READFIELD — A teenage suspect who reportedly sent a text message threatening violence at Maranacook Community High School has been identified and classes are expected to resume Tuesday at the high school and middle school.

School officials canceled classes Monday at the two schools, which share a campus in Readfield, after an anonymous text message Saturday evening threatened violence at the high school on Halloween.

School officials posted an urgent notice Sunday on the Maranacook Area Schools/Regional School Unit 38 website announcing the two schools would be closed Monday as a precaution.

Superintendent Jay Charette said Monday afternoon that police had identified a suspect and school administrators would seek to “hold this person accountable for their actions that disrupted our schools and communities.”

“As a result of this work I am confident in the safety and security of our high and middle schools to reopen the Maranacook Schools/Campus immediately,” Charette said Monday in a notice to the school community.

Thus, a Haunted Walk that was canceled Sunday night due to the threat was rescheduled for 5:30 to 9:30 p.m. Monday — Halloween night — at the high school. The walk was sponsored by the school’s Parent-Teacher Organization.


Lt. Chris Read of the Kennebec County Sheriff’s Office said in a news release late Monday night that police first received a complaint of terrorizing from a 14-year-old girl in Manchester who said a text message sent her stated, “I’m shooting up the school on Monday.” Police said a concerned parent was able to provide more information about who may be responsible. A police detective issued a summons on a charge of terrorizing on Monday to a 15-year-old girl from Readfield in connection with the threat.

“The assistant principal was notified of the results of the investigation that we did not believe there to be any more danger to anyone at either of the schools,” Read said in the release.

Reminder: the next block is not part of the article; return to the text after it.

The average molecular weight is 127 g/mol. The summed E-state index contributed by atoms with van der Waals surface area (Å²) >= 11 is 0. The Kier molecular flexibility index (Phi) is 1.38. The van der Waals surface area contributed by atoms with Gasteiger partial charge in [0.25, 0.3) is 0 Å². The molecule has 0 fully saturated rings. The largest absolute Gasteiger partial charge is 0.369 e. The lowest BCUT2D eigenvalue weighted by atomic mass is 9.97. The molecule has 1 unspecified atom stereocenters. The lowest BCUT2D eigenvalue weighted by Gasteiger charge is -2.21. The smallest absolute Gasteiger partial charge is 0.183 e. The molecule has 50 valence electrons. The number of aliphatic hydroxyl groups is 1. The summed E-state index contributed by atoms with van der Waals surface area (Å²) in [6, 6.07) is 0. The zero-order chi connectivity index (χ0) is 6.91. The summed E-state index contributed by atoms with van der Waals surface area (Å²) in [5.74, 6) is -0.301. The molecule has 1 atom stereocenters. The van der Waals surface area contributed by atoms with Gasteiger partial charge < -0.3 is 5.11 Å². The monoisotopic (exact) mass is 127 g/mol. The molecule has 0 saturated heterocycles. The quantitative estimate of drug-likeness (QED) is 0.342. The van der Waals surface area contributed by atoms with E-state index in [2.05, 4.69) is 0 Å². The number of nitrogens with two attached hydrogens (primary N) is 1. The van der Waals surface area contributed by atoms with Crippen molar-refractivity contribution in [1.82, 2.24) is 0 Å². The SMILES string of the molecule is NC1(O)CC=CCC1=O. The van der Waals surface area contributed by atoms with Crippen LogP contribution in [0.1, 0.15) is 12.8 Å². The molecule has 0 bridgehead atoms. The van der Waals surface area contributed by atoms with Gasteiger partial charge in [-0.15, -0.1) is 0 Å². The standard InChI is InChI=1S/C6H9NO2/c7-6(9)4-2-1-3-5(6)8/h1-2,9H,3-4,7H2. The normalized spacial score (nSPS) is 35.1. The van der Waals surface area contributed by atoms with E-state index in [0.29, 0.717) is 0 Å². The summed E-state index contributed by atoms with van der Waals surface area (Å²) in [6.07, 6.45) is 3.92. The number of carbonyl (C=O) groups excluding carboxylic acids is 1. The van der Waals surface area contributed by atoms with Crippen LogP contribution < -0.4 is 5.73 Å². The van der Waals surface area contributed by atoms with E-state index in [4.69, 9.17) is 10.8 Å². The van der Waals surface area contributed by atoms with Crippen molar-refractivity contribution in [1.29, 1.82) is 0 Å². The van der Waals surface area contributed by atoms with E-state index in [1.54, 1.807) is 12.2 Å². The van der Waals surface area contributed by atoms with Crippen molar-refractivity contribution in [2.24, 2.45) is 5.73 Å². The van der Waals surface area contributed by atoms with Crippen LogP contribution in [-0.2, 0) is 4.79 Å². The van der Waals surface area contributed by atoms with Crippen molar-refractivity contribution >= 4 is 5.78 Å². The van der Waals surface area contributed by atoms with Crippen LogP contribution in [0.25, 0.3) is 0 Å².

Charette said as the schools reopen Tuesday, students will see a law enforcement presence on campus at various times.

The superintendent declined to say if the suspect who allegedly made the threats is a student.

“We want everyone to see that we took this seriously, acted swiftly and in partnership with law enforcement,” Charette said of Tuesday’s planned police presence at the schools. “The message is, ‘We are open for business, and we are all here because school safety is essential to our mission.'”

In the notice sent to the school community, Charette thanked students for showing “tremendous bravery by reporting to adults and school officials what they experienced.”


Charette said Monday students played a key role in recognizing the threats to students and the school, and spoke to their parents about it, who then contacted school officials.

He said students reporting the threats, instead of trying to deal with them themselves, allowing officials to respond quickly.

“The character and presence of mind to get adults involved helped to prevent escalation and speaks to the fact that students don’t want these situations impacting their education,” Charette said. “They want safe and healthy school environments, which empowers them to ‘see something and say something.'”

Charette said some students’ families did not receive notification of the threat and school closures through the schools’ alert system. He said school officials were notified Monday morning by the alert system’s provider that a “high number” of notifications were not successful due to an outage of their servers.

Charette apologized and said school officials will confirm the system is working correctly, and will use multiple notification methods in the future.

Editor’s note: This story has been updated with new information issued late Monday night by police. 

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